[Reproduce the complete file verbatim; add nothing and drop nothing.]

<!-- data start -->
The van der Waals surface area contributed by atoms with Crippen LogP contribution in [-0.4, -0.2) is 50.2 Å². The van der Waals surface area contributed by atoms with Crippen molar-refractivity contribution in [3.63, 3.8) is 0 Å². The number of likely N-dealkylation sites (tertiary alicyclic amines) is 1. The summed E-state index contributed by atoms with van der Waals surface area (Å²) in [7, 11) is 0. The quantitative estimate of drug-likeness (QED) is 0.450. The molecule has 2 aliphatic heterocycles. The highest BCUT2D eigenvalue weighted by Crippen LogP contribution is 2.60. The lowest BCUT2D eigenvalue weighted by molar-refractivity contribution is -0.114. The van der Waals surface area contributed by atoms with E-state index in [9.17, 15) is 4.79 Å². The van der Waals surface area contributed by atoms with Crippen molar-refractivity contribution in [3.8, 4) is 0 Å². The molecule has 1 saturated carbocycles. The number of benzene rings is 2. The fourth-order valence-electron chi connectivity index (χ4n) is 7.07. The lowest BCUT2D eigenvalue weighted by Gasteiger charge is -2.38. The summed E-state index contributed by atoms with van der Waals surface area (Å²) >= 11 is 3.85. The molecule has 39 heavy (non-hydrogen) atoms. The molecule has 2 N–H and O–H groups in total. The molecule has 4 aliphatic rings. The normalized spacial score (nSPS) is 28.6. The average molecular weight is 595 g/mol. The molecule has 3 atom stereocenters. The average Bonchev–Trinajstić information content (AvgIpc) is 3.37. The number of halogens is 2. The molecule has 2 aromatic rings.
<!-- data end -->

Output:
The van der Waals surface area contributed by atoms with Crippen LogP contribution in [-0.4, -0.2) is 50.2 Å². The van der Waals surface area contributed by atoms with Crippen molar-refractivity contribution in [3.63, 3.8) is 0 Å². The number of likely N-dealkylation sites (tertiary alicyclic amines) is 1. The summed E-state index contributed by atoms with van der Waals surface area (Å²) in [7, 11) is 0. The quantitative estimate of drug-likeness (QED) is 0.450. The molecule has 2 aliphatic heterocycles. The highest BCUT2D eigenvalue weighted by Crippen LogP contribution is 2.60. The lowest BCUT2D eigenvalue weighted by molar-refractivity contribution is -0.114. The van der Waals surface area contributed by atoms with E-state index in [9.17, 15) is 4.79 Å². The van der Waals surface area contributed by atoms with Crippen molar-refractivity contribution in [3.8, 4) is 0 Å². The molecule has 1 saturated carbocycles. The number of benzene rings is 2. The fourth-order valence-electron chi connectivity index (χ4n) is 7.07. The lowest BCUT2D eigenvalue weighted by Gasteiger charge is -2.38. The summed E-state index contributed by atoms with van der Waals surface area (Å²) >= 11 is 3.85. The molecule has 39 heavy (non-hydrogen) atoms. The molecule has 2 N–H and O–H groups in total. The molecule has 4 aliphatic rings. The normalized spacial score (nSPS) is 28.6. The average molecular weight is 595 g/mol. The molecule has 3 atom stereocenters. The average Bonchev–Trinajstić information content (AvgIpc) is 3.37. The number of halogens is 2. The molecule has 2 aromatic rings.